Anyway, I didn’t get the job as I clearly didn’t pass the holier-than-thou interrogation. The whole thing left a bad taste in my mouth. It was like a contest between people to show how righteous they were. Even worse than this righteousness was a complete lack of any humor. If you are going to take a hard look at the injustice of the world you need a sense of humor. Not only because you need it as a shield against the insanity that is out there, not only because it will endear you to people that otherwise might turn away from your beliefs, but because there is so much absurdity out there, that the horrible is often outright funny. These people, clearly without knowing it, were the exact kind of people that give the left a bad name. Someone like that office boss was going to turn as many people off to his cause as he was going to turn on, if he ever interacted with the public at large.
George Orwell, who believed in socialism, spent a great deal of his time criticizing the left, exactly because of people like this person. Orwell believed in the ideas of the left, but he was highly critical of how people went about trying to implement them.
That day was dispiriting. We both wanted to “save the planet”, but if we succeeded, I was glad it was big enough that I would never have to see that fool again.
I just started reading Hannah Arendt’s Eichmann in Jerusalem. I’m not very far into it. It’s clear that she has a laser-like mind that is an excellent bullshit detector. However, one thing that actually surprised me is how simple her writing is. The ideas inherent in her work are complex, but they are delivered clearly and directly. Occasionally she will use a German or Jewish word without explanation, and you would need to have at least a basic level of history, but aside from that her work is very easy to read. It might not be as direct as Orwell, few are, but it’s not far behind. So many times really intelligent academics use language that is impenetrable to anyone outside of their field. Sometimes, as having written a peer reviewed chapter in a book myself, the form dictates such language. Often however, I think this is due to the individuals either inability to write clearly, just because you are a genius in biology does not make you a great writer, or because whoever has been in their field so long that they forget that most people don’t understand the basics of what they are talking about. But if you again read someone like Orwell, who said to never use a big word where a small one will do, you understand that extremely complex and powerful ideas can be conveyed with the simplest of language. If you are writing poetry or some kind of fictional prose that has a poetic element to it, then I understand trying to be flowery with language. However, if the main purpose of your writing is to convey some kind of idea, then there is simply no need to further complicate things with the kind of language that is used. In the worst case scenario you are extremely limiting the amount of people that can understand the ideas inherit in your work, and in the best case, you are just simply boring the shit out of someone while they try to grasp whatever it is you are saying.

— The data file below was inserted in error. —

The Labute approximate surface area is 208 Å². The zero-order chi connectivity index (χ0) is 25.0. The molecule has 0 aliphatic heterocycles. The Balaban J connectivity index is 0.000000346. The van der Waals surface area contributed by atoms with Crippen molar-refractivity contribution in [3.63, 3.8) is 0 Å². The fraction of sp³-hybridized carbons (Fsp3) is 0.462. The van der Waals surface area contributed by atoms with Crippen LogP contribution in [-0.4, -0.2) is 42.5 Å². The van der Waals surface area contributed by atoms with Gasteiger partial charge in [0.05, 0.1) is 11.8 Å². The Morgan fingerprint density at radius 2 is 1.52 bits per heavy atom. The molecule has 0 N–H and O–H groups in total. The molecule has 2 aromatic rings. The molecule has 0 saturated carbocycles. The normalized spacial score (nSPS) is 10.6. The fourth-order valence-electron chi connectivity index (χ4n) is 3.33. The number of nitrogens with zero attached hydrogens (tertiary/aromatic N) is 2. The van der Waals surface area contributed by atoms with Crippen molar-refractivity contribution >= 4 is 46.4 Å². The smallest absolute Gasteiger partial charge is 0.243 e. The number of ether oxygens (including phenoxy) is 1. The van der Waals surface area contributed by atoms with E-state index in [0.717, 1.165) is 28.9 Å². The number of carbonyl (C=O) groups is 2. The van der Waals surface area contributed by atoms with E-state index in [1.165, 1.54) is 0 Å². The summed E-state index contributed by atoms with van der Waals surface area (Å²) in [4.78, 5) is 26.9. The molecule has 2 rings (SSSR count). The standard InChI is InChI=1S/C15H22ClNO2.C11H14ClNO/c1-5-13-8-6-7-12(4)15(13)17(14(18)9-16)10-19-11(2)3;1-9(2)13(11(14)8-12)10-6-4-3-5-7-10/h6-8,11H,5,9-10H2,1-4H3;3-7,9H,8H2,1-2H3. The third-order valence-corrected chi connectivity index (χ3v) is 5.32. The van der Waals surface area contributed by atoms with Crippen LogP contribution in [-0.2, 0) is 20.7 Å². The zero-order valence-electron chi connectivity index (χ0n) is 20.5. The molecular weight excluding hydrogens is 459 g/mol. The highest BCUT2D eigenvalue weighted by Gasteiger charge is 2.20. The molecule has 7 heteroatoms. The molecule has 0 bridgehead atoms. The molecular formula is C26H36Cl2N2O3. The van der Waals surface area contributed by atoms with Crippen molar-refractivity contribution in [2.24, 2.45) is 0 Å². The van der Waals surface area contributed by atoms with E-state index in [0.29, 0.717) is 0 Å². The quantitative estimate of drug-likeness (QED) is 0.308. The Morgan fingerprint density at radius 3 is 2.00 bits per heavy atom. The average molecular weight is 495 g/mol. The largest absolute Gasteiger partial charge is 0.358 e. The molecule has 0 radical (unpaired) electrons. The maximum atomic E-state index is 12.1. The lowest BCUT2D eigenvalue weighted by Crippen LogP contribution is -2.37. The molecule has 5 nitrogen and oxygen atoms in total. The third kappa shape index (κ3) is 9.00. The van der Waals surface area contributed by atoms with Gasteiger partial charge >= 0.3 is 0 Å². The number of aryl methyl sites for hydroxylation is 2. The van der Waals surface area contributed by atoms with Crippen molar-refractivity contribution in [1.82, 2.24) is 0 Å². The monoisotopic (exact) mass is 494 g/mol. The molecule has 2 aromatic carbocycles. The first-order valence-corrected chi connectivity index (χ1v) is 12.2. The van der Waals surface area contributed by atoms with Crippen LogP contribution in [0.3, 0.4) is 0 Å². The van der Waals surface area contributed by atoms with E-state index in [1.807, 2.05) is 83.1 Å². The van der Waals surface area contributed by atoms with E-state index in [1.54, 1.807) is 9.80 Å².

The above article is about how governments, The United States and The Soviet Union in this case particularly, viewed literature as a powerful tool for propaganda. This story focuses on Doctor Zhivago and how the CIA had it distributed within The Soviet Union. I always have felt that if more people read, and spent less time watching the brain deadening junk that is mainstream television, that this country would be better off. Not a bold or original though I know, but most likely true.